Eat the Kiwi intern shines a light on Kiwi's Asian food preferences

Hannah Allan's internship at food and beverage exporter Eat the Kiwi brought together her passion for food with her passion for learning about new cultures. The research the Otago University graduate conducted during her internship involved visiting supermarkets and restaurants in Christchurch and Auckland to shine a light on New Zealand's Asian food preferences.
Hannah standing on a beach in Dubai with a high-rise building in the background

Hannah: "I have always seen food as a way to understand new cultures, and so far this has not led me astray."

Food is one of the greatest connectors in life. Cooking can bring people together in amazing ways and sometimes the recipes we use are historical relics passed down through the generations. Food has been my lifelong passion.

I grew up in the kitchen, so my internship at Eat the Kiwi is in my area of expertise and reminds me why I love food so much. Eat the Kiwi is a food distributor based in Auckland that specialise in exporting high quality Kiwi food products to Hong Kong and a variety of other places. 

Having recently graduated with a degree in management with a minor in Asian studies, the internship gave me the opportunity to connect both areas of study in a project that has been super rewarding and fulfilling.

I have always seen food as a way to understand new cultures, and so far this has not led me astray. I was fortunate to have lived in Indonesia as a teenager for four years and worked and lived in Dubai for a few months. Both experiences have given me a real interest in Asian food. 

The work I did at Eat the Kiwi was focused on creating a comprehensive data set of Asian food products for future projects. With a focus on both food service and retail products, I spent weeks researching ingredients and products nation by nation, and then suggesting which brands are best for each product. I also visited Asian food suppliers around Christchurch and looked at restaurant menus across main centres to better understand what dishes are popular with the New Zealand market as part of this research.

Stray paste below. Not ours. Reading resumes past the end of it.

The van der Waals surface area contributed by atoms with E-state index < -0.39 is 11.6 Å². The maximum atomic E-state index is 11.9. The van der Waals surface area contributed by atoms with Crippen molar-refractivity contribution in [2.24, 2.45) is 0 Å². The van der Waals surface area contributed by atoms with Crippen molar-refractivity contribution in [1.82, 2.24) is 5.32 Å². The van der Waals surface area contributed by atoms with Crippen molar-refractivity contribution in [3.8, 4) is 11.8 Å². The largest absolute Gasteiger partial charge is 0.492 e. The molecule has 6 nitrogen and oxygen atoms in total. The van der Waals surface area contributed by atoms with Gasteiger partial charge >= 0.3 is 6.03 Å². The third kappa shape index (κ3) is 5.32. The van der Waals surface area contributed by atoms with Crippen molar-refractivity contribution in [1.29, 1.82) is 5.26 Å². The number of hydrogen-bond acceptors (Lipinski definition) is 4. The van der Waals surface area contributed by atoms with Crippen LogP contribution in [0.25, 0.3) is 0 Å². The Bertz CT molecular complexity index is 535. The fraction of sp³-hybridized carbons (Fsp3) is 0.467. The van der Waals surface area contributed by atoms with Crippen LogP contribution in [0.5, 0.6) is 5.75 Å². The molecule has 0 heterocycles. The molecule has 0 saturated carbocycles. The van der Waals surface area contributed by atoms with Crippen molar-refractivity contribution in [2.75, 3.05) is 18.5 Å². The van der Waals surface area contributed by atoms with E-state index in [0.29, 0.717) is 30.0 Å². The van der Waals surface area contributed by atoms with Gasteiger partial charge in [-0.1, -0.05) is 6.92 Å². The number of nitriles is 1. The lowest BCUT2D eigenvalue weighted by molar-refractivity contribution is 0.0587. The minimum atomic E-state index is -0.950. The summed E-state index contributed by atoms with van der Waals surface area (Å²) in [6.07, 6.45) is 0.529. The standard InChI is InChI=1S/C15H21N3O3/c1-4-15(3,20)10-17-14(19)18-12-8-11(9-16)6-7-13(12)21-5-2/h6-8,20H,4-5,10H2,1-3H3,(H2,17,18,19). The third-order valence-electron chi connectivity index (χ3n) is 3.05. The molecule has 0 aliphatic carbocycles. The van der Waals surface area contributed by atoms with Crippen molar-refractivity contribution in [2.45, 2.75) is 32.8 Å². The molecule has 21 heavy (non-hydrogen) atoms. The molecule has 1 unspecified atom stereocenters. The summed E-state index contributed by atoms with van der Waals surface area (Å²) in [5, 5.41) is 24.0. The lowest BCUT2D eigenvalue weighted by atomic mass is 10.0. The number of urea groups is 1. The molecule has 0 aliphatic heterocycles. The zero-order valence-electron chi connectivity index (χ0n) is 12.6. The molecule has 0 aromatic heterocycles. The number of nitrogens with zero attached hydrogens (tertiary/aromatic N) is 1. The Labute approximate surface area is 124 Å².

It was a fantastic opportunity to learn about different countries and their food culture. By splitting national dishes into ingredients, I learnt what makes the food of different nations so different, but it also allowed me to draw parallels between nations based on similar dishes or ingredients.

A photo of a supermarket isle

Hannah: "[The internship] was a fantastic opportunity to learn about different countries and their food culture."

During the internship, I also travelled to Auckland to meet with suppliers, visit some restaurants, and gain valuable insight from chefs from across Auckland.

My research led me to a number of different conclusions. Firstly, New Zealanders love Chinese and Japanese food. Because New Zealanders are far more familiar with Chinese and Japanese cuisines, businesses will likely have better success launching food products from these countries. Conversely, there is a distinct lack of Vietnamese and Indonesian food products readily available for consumers, so this could be an area where suppliers could find a niche.

John Stokes and the staff I worked alongside at Eat the Kiwi were incredible hosts who helped me every step of the way. I believe strongly in their passion and drive to connect the world with New Zealand produce.

I remember moments when I would see New Zealand produce overseas. It is always marketed as the highest quality product on the shelves. This is something I truly believe in and have always admired about New Zealand.

The internship was incredibly valuable and provided me with such an eye opening experience. As I move into my new career after university, I can see how this knowledge will help me excel in my new role. I hope to work and live in Asia again one day and get to use the experience and knowledge I have built at Eat the Kiwi.